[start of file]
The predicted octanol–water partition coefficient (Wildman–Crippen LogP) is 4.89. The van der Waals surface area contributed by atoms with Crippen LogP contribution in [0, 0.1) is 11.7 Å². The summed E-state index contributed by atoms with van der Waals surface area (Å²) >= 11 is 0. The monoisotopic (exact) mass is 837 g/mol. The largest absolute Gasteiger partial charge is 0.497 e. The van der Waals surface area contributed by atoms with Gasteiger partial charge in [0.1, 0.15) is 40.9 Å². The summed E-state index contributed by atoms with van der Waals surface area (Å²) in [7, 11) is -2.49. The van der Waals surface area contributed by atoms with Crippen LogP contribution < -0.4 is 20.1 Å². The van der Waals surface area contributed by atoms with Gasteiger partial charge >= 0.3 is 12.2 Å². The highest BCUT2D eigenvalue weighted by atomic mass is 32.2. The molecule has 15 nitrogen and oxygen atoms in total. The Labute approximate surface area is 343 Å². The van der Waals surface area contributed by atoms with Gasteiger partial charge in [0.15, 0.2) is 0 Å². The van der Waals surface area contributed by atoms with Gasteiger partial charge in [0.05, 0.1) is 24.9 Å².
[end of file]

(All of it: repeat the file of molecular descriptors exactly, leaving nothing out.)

The predicted octanol–water partition coefficient (Wildman–Crippen LogP) is 4.89. The van der Waals surface area contributed by atoms with Crippen LogP contribution in [0, 0.1) is 11.7 Å². The summed E-state index contributed by atoms with van der Waals surface area (Å²) >= 11 is 0. The monoisotopic (exact) mass is 837 g/mol. The largest absolute Gasteiger partial charge is 0.497 e. The van der Waals surface area contributed by atoms with Gasteiger partial charge in [0.1, 0.15) is 40.9 Å². The summed E-state index contributed by atoms with van der Waals surface area (Å²) in [7, 11) is -2.49. The van der Waals surface area contributed by atoms with Crippen LogP contribution < -0.4 is 20.1 Å². The van der Waals surface area contributed by atoms with Gasteiger partial charge >= 0.3 is 12.2 Å². The highest BCUT2D eigenvalue weighted by atomic mass is 32.2. The molecule has 15 nitrogen and oxygen atoms in total. The Labute approximate surface area is 343 Å². The van der Waals surface area contributed by atoms with Gasteiger partial charge in [0.15, 0.2) is 0 Å². The van der Waals surface area contributed by atoms with Gasteiger partial charge in [0.05, 0.1) is 24.9 Å².